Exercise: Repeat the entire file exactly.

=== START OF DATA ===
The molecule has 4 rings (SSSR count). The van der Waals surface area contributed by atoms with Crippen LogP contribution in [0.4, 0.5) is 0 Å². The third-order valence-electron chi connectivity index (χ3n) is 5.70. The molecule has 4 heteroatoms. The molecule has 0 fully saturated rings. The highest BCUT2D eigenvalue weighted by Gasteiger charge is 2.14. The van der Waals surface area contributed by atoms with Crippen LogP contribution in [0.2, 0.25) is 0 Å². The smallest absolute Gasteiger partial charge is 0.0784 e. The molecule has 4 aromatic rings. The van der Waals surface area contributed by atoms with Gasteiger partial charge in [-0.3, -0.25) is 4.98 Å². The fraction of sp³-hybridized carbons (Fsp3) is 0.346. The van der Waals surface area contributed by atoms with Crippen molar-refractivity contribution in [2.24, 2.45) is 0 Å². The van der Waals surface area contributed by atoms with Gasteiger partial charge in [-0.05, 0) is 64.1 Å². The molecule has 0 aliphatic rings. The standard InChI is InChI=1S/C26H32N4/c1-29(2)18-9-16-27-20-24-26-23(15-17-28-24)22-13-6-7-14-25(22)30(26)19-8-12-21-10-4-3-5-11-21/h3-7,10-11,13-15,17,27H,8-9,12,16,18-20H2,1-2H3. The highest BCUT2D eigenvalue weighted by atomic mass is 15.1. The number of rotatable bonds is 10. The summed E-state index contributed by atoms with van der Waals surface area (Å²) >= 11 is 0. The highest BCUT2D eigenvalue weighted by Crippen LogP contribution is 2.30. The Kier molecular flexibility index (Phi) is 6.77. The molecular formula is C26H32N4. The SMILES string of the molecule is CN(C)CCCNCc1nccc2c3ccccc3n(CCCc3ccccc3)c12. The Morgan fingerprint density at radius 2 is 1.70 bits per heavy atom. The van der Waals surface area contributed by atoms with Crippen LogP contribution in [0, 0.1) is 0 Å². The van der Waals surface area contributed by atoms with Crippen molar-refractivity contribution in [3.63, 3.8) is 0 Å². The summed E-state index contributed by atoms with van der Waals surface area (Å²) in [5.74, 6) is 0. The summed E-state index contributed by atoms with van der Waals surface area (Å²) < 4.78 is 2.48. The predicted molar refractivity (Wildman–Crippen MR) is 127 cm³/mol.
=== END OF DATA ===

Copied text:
The molecule has 4 rings (SSSR count). The van der Waals surface area contributed by atoms with Crippen LogP contribution in [0.4, 0.5) is 0 Å². The third-order valence-electron chi connectivity index (χ3n) is 5.70. The molecule has 4 heteroatoms. The molecule has 0 fully saturated rings. The highest BCUT2D eigenvalue weighted by Gasteiger charge is 2.14. The van der Waals surface area contributed by atoms with Crippen LogP contribution in [0.2, 0.25) is 0 Å². The smallest absolute Gasteiger partial charge is 0.0784 e. The molecule has 4 aromatic rings. The van der Waals surface area contributed by atoms with Gasteiger partial charge in [-0.3, -0.25) is 4.98 Å². The fraction of sp³-hybridized carbons (Fsp3) is 0.346. The van der Waals surface area contributed by atoms with Crippen molar-refractivity contribution in [2.24, 2.45) is 0 Å². The van der Waals surface area contributed by atoms with Gasteiger partial charge in [-0.05, 0) is 64.1 Å². The molecule has 0 aliphatic rings. The standard InChI is InChI=1S/C26H32N4/c1-29(2)18-9-16-27-20-24-26-23(15-17-28-24)22-13-6-7-14-25(22)30(26)19-8-12-21-10-4-3-5-11-21/h3-7,10-11,13-15,17,27H,8-9,12,16,18-20H2,1-2H3. The highest BCUT2D eigenvalue weighted by atomic mass is 15.1. The number of rotatable bonds is 10. The summed E-state index contributed by atoms with van der Waals surface area (Å²) >= 11 is 0. The highest BCUT2D eigenvalue weighted by Crippen LogP contribution is 2.30. The Kier molecular flexibility index (Phi) is 6.77. The molecular formula is C26H32N4. The SMILES string of the molecule is CN(C)CCCNCc1nccc2c3ccccc3n(CCCc3ccccc3)c12. The Morgan fingerprint density at radius 2 is 1.70 bits per heavy atom. The van der Waals surface area contributed by atoms with Crippen LogP contribution in [0, 0.1) is 0 Å². The van der Waals surface area contributed by atoms with Crippen molar-refractivity contribution in [3.63, 3.8) is 0 Å². The summed E-state index contributed by atoms with van der Waals surface area (Å²) in [5.74, 6) is 0. The summed E-state index contributed by atoms with van der Waals surface area (Å²) < 4.78 is 2.48. The predicted molar refractivity (Wildman–Crippen MR) is 127 cm³/mol.